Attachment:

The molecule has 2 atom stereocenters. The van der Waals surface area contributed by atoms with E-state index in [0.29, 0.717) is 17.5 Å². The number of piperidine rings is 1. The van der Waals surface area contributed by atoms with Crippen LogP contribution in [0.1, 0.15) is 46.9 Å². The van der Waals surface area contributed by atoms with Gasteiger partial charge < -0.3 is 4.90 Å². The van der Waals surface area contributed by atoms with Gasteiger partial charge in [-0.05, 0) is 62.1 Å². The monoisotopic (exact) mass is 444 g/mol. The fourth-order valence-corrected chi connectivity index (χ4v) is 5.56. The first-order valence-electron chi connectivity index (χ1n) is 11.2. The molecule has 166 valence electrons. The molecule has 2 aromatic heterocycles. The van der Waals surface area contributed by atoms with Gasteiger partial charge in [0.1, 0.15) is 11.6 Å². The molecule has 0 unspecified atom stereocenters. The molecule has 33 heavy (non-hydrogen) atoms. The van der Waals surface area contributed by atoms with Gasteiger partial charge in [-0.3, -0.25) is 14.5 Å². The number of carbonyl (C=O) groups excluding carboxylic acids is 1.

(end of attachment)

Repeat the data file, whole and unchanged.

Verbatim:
The molecule has 2 atom stereocenters. The van der Waals surface area contributed by atoms with E-state index in [0.29, 0.717) is 17.5 Å². The number of piperidine rings is 1. The van der Waals surface area contributed by atoms with Crippen LogP contribution in [0.1, 0.15) is 46.9 Å². The van der Waals surface area contributed by atoms with Gasteiger partial charge < -0.3 is 4.90 Å². The van der Waals surface area contributed by atoms with Gasteiger partial charge in [-0.05, 0) is 62.1 Å². The monoisotopic (exact) mass is 444 g/mol. The fourth-order valence-corrected chi connectivity index (χ4v) is 5.56. The first-order valence-electron chi connectivity index (χ1n) is 11.2. The molecule has 166 valence electrons. The molecule has 2 aromatic heterocycles. The van der Waals surface area contributed by atoms with Gasteiger partial charge in [0.1, 0.15) is 11.6 Å². The molecule has 0 unspecified atom stereocenters. The molecule has 33 heavy (non-hydrogen) atoms. The van der Waals surface area contributed by atoms with Gasteiger partial charge in [-0.3, -0.25) is 14.5 Å². The number of carbonyl (C=O) groups excluding carboxylic acids is 1.